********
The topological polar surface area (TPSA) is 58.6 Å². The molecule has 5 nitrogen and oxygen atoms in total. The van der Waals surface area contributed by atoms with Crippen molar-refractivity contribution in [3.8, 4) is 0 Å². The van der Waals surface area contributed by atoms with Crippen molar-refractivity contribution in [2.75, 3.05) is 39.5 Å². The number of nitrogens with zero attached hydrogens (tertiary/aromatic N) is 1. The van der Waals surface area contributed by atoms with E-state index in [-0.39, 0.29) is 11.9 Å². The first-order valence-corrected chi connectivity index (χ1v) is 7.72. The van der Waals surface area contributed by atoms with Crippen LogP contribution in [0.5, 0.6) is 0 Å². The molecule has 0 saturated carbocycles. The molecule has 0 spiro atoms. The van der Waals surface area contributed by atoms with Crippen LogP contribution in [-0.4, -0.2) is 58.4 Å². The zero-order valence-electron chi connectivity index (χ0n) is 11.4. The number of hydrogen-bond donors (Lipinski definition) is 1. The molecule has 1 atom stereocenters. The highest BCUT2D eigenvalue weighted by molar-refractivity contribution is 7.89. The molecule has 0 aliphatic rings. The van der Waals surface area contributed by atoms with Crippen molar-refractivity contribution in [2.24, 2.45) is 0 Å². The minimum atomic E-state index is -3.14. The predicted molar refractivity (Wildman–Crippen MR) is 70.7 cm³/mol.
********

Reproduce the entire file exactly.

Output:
The topological polar surface area (TPSA) is 58.6 Å². The molecule has 5 nitrogen and oxygen atoms in total. The van der Waals surface area contributed by atoms with Crippen molar-refractivity contribution in [3.8, 4) is 0 Å². The van der Waals surface area contributed by atoms with Crippen molar-refractivity contribution in [2.75, 3.05) is 39.5 Å². The number of nitrogens with zero attached hydrogens (tertiary/aromatic N) is 1. The van der Waals surface area contributed by atoms with E-state index in [-0.39, 0.29) is 11.9 Å². The first-order valence-corrected chi connectivity index (χ1v) is 7.72. The van der Waals surface area contributed by atoms with Crippen LogP contribution in [0.5, 0.6) is 0 Å². The molecule has 0 saturated carbocycles. The molecule has 0 spiro atoms. The van der Waals surface area contributed by atoms with Crippen LogP contribution in [-0.4, -0.2) is 58.4 Å². The zero-order valence-electron chi connectivity index (χ0n) is 11.4. The number of hydrogen-bond donors (Lipinski definition) is 1. The molecule has 1 atom stereocenters. The highest BCUT2D eigenvalue weighted by molar-refractivity contribution is 7.89. The molecule has 0 aliphatic rings. The van der Waals surface area contributed by atoms with Crippen molar-refractivity contribution in [2.24, 2.45) is 0 Å². The minimum atomic E-state index is -3.14. The predicted molar refractivity (Wildman–Crippen MR) is 70.7 cm³/mol.